Giving is Living
Best selling Author, Journalist and Philantropist
-GIVING IS LIVING-
Morrie was dying. We came to visit by his side. Family. Friends. Former students.
Not everyone was so comfortable. Death can make you squeamish. Many visitors, I noticed, came with a plan. They were going to tell happy stories, share jokes, show photos. They’d go into Morrie’s office, where he lay motionless in a long chair. The door will shut. And an hour later they’d emerge tears.
But they were crying about… Their job, Their divorce, Their issues.
“I went in to cheer him up,” they’d say, sniffing, “but he started asking me about my life and how my problems and, next thing I know, I was bawling.”
I watched this happen so many times that finally I went to Morrie and I said, “I don’t get it. You’re the one dying from ALS, this awful, debilitating disease. If ever everyone has finally earned the right to say, ‘Let’s not talk about your problem, let’s talk about my problem,’ it’s you!”
He looked at me sadly.
“Mitch,” he whispered, “why would I ever take like that? Taking just reminds me that I’m dying.” He smiled. “Giving makes me feel like I’m living.”
Giving makes me feel like I’m living.
It is a profound little sentence.
And some of the best advice I’ve ever received.
Our culture, of course tell us opposite. The more you take, the more alive you are. The more money in your bank account, cars in your garage, or shoes in your closet, the more you are winning the game.
But think about your final moments in this world, like the one that Morrie endured. At the most crucial time, when you are clinging to life, all that you own will be of no use to you. What purpose will a sports car serve at the point? Jewelry? A big screen TV? Chances are that stuff won’t even be in the room.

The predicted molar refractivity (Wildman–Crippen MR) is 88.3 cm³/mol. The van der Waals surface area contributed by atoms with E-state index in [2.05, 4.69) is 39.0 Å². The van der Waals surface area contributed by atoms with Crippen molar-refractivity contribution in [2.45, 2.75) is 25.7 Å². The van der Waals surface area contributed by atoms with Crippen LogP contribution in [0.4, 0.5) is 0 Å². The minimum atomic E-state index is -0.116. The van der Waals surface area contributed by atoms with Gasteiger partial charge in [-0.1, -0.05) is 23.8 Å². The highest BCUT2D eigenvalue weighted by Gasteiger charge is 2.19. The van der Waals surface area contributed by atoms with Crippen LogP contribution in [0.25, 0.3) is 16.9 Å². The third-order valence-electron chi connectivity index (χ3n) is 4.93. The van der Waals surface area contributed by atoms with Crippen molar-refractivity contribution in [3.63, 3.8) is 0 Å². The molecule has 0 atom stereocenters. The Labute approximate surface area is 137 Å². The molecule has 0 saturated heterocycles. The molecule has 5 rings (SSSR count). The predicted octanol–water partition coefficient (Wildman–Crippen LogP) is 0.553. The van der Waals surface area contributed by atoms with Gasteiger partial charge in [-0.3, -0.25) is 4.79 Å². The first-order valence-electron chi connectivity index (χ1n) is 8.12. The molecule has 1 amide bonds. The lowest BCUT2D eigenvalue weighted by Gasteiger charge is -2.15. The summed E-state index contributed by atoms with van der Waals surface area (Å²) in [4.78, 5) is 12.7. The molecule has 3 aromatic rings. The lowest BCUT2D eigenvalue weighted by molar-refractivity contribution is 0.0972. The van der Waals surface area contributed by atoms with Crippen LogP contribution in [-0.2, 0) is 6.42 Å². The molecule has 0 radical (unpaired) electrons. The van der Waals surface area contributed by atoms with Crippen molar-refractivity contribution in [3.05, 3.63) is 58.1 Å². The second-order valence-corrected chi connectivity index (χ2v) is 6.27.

All that will be matter, as the precious point, is that the people you love you are by your side, right? Well the people who love you will likely the one to whom give you time. The one who give you warmth and affection. When you most want to feel alive, the things you gave will be the things the return.
Try it sometime-maybe the next time you depressed or blue. Maybe the next time taking something or achieving status doesn’t make you happy as you thought it would. Instead, go someplace where you’re needed-talk to struggling friend, cheer up someone in a hospital, scoop potatoes at a soup kitchen. You’ll be surprised how energized you feel you feel afterward, how your blues may quietly disappear when you see someone who has it worse.
And if, if your way out, you get the small tingle in your stomach when those people whisper “Thank you?”
That’s being alive.
And it comes from giving, not taking.
Morrie, once again, had it right.
Adapted from book:
“The more we giving until the last breath, the more we living “